Columbia River Ed Halligan’s Slip K.I.S.S.
For many years now the KISS series from Ed Halligan and Columbia River Knife & Tool have been enjoyed by knife nuts and gadget guys. Now they have a model that can truly be called a gents knife. It is a slip joint – which basically means it does not have a lock, instead the blade is held open by the tension of a backspring. There is a traditional nail nick instead of the more contemporary thumbstud. Finally, there are abalone-like composite injected handles overlaying a stainless steel frame that has been engine turned for a look that really pops.
Here is Columbia River Knife and Tool’s information:
Imagine a traditional slip-joint K.I.S.S.® pocket knife. You did. And Ed Halligan once again gave a perfect shape to this unique vague idea.
As the noted architect Mies Van Der Rohe said, “Less is more.” And this Ed Halligan design is an answer to your request for a little less of his very popular K.I.S.S.® knives. We had customers say, “How about a simple pocket knife version that uses a traditional slip joint? No frame locks, no clips. Just the lightest possible knife for everyday pen knife chores like opening packages and sharpening pencils.” We told Ed what you wanted.
Ed went away to his workshop in his usual quiet way, and one day a package arrived with the prototype of our new Slip K.I.S.S.® folder. The result is the lightest full size K.I.S.S. knife yet. It has a 2.75-inch blade, but weighs in at only 1.8 ounces. Wow!
Ed has removed everything but the bare essentials, and in the process he has solved some deceptively challenging design problems. For example, the classic slip-joint pocket knife usually has a steel frame with full-length brass liners. Ed minimized the stainless steel frame, and riveted on two small brass liners to locate the blade laterally. For proper blade/frame alignment, Ed had to put a unique twist in the frame. In the process, there is a deep finger choil for grip. As a final touch, the frame is engine turned, like the firewall on a vintage Bugatti Type 37 racer.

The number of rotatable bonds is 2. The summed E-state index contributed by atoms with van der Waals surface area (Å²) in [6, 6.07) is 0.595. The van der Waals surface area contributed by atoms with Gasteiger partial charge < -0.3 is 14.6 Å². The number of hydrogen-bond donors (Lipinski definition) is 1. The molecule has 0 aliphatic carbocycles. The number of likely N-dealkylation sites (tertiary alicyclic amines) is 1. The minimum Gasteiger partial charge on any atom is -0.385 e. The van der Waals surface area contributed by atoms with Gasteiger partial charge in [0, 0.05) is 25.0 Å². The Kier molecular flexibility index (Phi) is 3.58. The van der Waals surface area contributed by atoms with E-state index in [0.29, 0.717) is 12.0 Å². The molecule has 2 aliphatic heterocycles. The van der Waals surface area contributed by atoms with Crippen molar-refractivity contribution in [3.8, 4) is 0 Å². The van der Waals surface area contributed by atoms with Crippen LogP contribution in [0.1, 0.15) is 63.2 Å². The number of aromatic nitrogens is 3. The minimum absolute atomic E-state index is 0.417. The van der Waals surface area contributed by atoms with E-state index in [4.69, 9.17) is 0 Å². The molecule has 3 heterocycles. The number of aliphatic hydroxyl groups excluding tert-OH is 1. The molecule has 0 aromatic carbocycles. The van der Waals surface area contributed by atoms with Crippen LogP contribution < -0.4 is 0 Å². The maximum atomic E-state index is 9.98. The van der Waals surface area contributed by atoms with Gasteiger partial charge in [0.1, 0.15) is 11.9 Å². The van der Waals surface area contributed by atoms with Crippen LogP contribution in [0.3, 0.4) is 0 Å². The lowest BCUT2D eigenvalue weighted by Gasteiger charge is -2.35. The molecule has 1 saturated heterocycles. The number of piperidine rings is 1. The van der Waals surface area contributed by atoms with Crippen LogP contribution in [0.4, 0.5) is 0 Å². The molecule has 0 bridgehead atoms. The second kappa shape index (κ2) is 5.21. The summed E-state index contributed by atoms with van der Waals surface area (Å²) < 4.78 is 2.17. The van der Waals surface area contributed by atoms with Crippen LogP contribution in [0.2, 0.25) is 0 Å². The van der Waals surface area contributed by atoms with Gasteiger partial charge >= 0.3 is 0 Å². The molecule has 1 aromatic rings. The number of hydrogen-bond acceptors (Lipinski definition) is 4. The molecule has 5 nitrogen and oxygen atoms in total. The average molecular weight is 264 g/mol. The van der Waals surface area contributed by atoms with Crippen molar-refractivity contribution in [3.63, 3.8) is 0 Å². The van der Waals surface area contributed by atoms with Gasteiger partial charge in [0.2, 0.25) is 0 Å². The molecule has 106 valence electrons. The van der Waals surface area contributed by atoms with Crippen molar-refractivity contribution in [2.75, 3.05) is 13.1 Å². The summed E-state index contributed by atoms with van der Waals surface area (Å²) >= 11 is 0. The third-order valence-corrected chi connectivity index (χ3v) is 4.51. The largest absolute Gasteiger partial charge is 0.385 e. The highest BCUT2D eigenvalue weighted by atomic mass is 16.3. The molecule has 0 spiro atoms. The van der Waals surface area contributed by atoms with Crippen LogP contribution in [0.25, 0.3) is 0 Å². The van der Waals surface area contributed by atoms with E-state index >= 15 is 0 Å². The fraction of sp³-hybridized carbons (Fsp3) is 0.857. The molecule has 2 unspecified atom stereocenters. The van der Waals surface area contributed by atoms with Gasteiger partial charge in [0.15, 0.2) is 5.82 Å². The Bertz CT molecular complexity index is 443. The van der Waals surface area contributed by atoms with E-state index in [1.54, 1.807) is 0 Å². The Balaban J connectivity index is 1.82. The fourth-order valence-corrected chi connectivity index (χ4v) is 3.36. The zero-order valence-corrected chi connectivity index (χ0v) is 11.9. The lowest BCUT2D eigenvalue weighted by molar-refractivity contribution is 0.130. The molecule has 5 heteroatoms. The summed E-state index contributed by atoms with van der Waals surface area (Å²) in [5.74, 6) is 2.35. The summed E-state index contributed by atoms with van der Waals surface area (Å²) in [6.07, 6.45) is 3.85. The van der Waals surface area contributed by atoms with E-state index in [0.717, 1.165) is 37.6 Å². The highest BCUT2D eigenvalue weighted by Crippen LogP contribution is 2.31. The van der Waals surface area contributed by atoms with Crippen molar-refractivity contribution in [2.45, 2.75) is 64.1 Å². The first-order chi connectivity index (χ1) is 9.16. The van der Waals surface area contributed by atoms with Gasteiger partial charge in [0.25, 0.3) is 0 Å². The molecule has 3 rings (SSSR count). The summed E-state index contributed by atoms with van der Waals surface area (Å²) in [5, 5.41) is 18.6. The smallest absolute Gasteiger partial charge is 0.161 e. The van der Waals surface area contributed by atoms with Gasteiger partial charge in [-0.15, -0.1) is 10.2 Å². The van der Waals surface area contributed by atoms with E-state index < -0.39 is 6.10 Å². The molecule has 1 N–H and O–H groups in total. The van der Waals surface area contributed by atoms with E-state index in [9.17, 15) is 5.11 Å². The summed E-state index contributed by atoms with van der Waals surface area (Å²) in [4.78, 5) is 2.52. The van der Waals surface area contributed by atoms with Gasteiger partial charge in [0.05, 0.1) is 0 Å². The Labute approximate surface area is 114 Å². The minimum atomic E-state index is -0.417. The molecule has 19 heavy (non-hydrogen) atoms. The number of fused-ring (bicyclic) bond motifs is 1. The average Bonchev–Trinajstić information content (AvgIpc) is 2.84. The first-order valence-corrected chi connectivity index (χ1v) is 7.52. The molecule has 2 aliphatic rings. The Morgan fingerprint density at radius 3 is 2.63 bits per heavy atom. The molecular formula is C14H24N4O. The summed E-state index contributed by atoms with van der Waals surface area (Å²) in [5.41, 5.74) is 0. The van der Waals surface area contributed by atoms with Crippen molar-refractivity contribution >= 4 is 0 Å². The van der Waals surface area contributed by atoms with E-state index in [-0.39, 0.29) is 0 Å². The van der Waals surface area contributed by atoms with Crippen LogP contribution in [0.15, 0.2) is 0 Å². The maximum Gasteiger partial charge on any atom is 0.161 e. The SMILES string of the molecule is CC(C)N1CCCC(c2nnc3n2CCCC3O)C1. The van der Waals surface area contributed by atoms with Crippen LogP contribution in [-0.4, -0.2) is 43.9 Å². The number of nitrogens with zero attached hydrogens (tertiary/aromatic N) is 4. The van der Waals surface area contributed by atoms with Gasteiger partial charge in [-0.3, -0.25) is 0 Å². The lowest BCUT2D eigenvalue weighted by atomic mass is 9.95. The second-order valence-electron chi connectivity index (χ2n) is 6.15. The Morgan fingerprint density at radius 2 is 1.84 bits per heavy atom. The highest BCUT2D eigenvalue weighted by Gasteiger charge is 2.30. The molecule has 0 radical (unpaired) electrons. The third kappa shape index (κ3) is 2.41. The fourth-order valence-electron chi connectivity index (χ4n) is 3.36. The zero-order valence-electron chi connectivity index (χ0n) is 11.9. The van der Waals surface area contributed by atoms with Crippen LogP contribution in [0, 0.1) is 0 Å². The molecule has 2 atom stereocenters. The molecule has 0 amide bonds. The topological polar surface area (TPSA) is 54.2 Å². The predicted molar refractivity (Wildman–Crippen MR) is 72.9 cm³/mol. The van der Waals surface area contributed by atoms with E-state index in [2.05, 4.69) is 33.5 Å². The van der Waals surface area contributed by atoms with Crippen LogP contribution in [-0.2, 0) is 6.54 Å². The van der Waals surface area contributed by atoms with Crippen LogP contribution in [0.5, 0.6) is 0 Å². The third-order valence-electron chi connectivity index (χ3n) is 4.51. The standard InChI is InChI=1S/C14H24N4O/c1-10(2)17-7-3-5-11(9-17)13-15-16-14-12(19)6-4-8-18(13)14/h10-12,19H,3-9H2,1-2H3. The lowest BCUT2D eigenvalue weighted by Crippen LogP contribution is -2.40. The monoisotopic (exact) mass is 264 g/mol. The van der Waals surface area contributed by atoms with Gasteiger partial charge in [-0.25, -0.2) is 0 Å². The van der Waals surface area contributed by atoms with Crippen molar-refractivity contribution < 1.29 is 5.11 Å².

Next, he added two carefully contoured scales for comfort and as blade guards. We have been able to injection mold them from a strong and lightweight composite that has a translucent abalone shell look.
The high-carbon steel blade looks at first glance like any other flat-ground drop point pocket knife, with a nail nick for opening. But it is unusual in that the grind is asymmetrical—about 80% on the front, and nearly flat on the back—similar to other K.I.S.S. family designs.
No, the Slip K.I.S.S. is not a heavy-duty work knife. Our catalog is full of knives with advanced locks and patented safeties intended for arduous cutting chores, so please choose one of them if you have a rough job to do.
However, if you want a great lightweight pocket knife at a great price, with lots of style and a little bling-bling, then look no further.
* Blade: Length: 2.75” (7.0 cm)
* Thickness: 0.11” (0.28 cm)
* Steel: 3Cr13, 52-55 HRC
* Closed: Handle length: 3.60” (9.1 cm)
* Open: Overall length: 6.00” (15.2 cm)
* Weight: 1.8 oz. (51 g)
About the Knife Designer
Ed Halligan “Big Daddy K.I.S.S.” was the second noted knifemaker to work with CRKT. After 37 years as an aircraft technician with Delta Airlines, he founded Halligan Knives in Sharpsburg, Georgia, in 1985—when he says his background in scrimshaw and leather working fell in line with his interest in stock removal knifemaking. In 1996 he earned a Mastersmith rating from the American Bladesmithing Society and won the B.R. Hughes award for Best Knife by a Mastersmith. He does all his own work, including heat treating, forging, and making Damascus steel for his own use in various patterns. In addition to three-dimensional carved knives, he makes self-defense, military and folding knives. He is the inventor of the K.I.S.S. (Keep It Super Simple) single-sided knife series which has been widely copied, and has been translating his custom versions of it into CRKT production knives, which have proven to be exceptionally popular with knife enthusiasts and the general public. He teaches bladesmithing seminars and knifemaking at the college level.